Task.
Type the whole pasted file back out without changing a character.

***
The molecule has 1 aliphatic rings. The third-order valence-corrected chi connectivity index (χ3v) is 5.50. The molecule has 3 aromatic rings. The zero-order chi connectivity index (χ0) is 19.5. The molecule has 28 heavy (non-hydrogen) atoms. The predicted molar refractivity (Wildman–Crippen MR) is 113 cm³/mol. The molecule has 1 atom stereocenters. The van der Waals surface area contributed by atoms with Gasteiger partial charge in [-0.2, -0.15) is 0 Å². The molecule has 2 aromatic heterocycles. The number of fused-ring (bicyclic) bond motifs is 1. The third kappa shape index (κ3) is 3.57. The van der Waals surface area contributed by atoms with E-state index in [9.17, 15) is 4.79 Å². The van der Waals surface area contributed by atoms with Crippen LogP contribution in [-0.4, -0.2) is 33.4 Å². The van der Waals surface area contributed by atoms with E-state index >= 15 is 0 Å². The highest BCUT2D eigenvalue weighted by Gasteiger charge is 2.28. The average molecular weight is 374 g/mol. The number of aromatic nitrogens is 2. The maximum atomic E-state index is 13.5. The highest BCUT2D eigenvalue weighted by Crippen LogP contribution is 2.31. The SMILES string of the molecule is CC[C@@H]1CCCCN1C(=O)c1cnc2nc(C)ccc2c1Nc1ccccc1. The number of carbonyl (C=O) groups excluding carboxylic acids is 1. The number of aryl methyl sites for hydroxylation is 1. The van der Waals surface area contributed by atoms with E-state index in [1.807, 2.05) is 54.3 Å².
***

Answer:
The molecule has 1 aliphatic rings. The third-order valence-corrected chi connectivity index (χ3v) is 5.50. The molecule has 3 aromatic rings. The zero-order chi connectivity index (χ0) is 19.5. The molecule has 28 heavy (non-hydrogen) atoms. The predicted molar refractivity (Wildman–Crippen MR) is 113 cm³/mol. The molecule has 1 atom stereocenters. The van der Waals surface area contributed by atoms with Gasteiger partial charge in [-0.2, -0.15) is 0 Å². The molecule has 2 aromatic heterocycles. The number of fused-ring (bicyclic) bond motifs is 1. The third kappa shape index (κ3) is 3.57. The van der Waals surface area contributed by atoms with E-state index in [9.17, 15) is 4.79 Å². The van der Waals surface area contributed by atoms with Crippen LogP contribution in [-0.4, -0.2) is 33.4 Å². The van der Waals surface area contributed by atoms with E-state index >= 15 is 0 Å². The highest BCUT2D eigenvalue weighted by Gasteiger charge is 2.28. The average molecular weight is 374 g/mol. The number of aromatic nitrogens is 2. The maximum atomic E-state index is 13.5. The highest BCUT2D eigenvalue weighted by Crippen LogP contribution is 2.31. The SMILES string of the molecule is CC[C@@H]1CCCCN1C(=O)c1cnc2nc(C)ccc2c1Nc1ccccc1. The number of carbonyl (C=O) groups excluding carboxylic acids is 1. The number of aryl methyl sites for hydroxylation is 1. The van der Waals surface area contributed by atoms with E-state index in [1.807, 2.05) is 54.3 Å².